Lactate dehydrogenase deficiency
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lactate dehydrogenase A deficiency (sometimes called glycogen storage disease XI) and lactate dehydrogenase B deficiency. People with lactate dehydrogenase A deficiency experience fatigue, muscle pain, and cramps during exercise (exercise intolerance). People with lactate dehydrogenase B deficiency typically do not have symptoms. Lactate dehydrogenase A deficiency is caused by mutations in the LDHA gene. Lactate dehydrogenase B deficiency is caused by mutations in the LDHB gene. Both types are inherited in an autosomal recessive pattern.Lactate dehydrogenase deficiency is a condition that affects how the body breaks down sugar to use as energy in cells, primarily muscle cells. There are two types of lactate dehydrogenase deficiency:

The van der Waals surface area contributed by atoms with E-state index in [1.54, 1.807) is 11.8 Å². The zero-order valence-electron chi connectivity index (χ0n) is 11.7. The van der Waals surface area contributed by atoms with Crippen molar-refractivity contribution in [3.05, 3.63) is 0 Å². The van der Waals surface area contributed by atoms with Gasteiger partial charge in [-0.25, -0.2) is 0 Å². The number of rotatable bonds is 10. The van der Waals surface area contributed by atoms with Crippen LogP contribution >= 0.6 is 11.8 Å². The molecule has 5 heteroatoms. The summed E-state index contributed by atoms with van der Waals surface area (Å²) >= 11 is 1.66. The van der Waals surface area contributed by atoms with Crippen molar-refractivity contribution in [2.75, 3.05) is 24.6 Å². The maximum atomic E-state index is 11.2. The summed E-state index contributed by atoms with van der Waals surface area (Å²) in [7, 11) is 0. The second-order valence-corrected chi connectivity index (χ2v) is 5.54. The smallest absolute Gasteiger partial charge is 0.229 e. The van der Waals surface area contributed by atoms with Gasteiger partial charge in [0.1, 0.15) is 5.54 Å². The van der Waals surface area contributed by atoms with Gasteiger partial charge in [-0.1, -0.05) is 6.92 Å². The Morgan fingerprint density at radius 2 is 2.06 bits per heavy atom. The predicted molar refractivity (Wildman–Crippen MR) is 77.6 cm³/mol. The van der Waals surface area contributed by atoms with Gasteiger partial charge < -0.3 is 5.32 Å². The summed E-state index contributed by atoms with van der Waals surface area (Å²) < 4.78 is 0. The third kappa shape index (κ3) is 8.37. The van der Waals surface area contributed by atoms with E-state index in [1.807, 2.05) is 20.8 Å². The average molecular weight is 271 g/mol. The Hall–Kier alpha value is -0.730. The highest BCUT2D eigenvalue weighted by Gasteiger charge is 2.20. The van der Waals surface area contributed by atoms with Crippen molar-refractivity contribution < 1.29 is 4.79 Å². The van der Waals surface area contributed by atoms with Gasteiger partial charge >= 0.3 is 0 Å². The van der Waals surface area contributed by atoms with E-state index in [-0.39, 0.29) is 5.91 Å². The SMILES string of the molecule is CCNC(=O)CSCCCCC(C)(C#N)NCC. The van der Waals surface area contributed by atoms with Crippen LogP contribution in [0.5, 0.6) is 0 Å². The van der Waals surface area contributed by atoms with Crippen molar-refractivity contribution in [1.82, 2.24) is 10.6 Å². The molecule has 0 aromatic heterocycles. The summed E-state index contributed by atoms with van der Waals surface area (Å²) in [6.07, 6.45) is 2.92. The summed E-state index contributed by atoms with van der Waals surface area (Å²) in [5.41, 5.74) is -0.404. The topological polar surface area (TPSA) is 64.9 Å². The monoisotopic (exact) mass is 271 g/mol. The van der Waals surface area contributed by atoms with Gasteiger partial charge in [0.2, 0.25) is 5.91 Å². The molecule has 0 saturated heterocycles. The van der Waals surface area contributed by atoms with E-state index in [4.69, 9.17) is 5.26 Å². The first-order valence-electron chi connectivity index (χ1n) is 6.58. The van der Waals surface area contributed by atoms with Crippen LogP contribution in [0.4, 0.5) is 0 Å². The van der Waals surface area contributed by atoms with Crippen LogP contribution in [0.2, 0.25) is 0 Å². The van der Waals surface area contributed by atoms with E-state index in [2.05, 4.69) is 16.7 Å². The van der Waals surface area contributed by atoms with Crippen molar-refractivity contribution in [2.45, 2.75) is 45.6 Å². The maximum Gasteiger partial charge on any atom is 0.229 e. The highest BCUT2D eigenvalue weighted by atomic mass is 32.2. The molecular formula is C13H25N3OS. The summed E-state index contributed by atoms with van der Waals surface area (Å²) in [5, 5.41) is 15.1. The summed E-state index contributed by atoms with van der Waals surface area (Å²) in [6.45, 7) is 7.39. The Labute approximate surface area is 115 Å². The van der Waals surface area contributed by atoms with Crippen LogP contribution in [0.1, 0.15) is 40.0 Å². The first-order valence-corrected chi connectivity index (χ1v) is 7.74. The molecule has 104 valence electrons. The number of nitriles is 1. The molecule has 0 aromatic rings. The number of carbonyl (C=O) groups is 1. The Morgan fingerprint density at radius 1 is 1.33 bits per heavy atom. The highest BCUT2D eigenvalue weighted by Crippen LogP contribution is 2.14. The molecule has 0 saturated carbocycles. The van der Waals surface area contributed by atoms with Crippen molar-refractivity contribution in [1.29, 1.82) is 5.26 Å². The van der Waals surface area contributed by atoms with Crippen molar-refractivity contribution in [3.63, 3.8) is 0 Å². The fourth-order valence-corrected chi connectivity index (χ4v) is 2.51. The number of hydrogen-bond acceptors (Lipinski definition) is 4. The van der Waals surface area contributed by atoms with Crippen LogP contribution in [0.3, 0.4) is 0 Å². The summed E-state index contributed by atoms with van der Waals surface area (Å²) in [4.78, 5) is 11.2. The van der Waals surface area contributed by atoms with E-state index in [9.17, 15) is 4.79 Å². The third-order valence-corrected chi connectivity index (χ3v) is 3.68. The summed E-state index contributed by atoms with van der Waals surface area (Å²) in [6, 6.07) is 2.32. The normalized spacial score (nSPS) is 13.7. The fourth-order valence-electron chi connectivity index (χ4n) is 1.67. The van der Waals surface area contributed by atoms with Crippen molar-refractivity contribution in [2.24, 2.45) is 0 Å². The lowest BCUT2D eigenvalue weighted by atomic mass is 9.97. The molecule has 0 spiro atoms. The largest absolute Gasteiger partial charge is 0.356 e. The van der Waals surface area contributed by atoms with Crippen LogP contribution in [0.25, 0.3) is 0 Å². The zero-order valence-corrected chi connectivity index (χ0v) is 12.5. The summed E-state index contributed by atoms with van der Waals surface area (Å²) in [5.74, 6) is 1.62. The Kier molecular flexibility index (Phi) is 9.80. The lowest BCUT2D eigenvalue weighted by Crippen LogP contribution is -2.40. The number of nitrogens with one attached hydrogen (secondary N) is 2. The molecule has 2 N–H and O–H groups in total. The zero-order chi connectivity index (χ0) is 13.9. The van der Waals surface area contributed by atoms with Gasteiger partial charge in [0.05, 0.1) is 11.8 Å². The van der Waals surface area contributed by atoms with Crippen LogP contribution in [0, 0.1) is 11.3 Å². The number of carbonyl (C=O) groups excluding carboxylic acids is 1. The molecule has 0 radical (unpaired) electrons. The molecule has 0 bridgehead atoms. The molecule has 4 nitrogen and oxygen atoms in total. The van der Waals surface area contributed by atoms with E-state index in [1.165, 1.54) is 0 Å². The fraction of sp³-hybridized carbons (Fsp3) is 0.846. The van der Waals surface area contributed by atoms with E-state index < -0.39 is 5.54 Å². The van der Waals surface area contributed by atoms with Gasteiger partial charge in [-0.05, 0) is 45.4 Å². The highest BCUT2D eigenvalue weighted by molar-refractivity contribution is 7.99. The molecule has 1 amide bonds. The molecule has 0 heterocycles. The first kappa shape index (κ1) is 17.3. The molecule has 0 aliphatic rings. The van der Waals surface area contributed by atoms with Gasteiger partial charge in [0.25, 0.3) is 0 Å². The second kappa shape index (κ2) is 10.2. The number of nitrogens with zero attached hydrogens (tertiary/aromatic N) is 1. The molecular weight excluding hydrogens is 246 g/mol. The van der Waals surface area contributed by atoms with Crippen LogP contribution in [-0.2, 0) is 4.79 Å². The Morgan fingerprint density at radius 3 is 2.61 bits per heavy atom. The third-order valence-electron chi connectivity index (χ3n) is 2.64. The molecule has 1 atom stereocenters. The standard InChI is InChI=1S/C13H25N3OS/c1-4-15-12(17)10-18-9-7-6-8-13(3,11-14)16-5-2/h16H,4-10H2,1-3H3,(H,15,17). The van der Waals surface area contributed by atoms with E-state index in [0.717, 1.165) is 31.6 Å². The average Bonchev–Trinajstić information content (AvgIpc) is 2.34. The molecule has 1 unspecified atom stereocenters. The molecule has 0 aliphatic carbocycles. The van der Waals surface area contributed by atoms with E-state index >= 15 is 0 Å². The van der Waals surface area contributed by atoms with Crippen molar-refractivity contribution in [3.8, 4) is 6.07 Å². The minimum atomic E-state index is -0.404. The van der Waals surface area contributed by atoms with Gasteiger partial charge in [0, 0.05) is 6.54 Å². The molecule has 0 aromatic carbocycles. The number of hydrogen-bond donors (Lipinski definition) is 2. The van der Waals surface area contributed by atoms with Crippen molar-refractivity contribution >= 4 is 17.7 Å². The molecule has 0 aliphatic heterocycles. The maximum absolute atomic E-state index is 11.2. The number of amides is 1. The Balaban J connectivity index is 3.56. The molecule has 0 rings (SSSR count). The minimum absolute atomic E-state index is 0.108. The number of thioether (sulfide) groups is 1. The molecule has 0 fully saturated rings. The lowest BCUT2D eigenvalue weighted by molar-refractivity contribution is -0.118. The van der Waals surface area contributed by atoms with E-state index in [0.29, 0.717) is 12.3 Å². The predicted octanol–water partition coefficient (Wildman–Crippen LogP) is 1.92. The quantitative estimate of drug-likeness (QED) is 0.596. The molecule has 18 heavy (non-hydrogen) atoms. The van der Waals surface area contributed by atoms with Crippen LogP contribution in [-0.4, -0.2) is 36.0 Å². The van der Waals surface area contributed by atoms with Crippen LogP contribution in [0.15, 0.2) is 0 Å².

Last updated: 12/27/2012
- Lactate dehydrogenase deficiency. Genetics Home Reference (GHR). February 2012; http://ghr.nlm.nih.gov/condition/lactate-dehydrogenase-deficiency. Accessed 12/27/2012.
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- Genetics Home Reference (GHR) contains information on Lactate dehydrogenase deficiency. This website is maintained by the National Library of Medicine.
- The Muscular Dystrophy Association (MDA) provides information about lactate dehydrogenase deficiency. Click on the link to access this information.
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- The Online Mendelian Inheritance in Man (OMIM) is an catalog of human genes and genetic disorders. Each entry has a summary of related medical articles. It is meant for health care professionals and researchers. OMIM is maintained by Johns Hopkins University School of Medicine.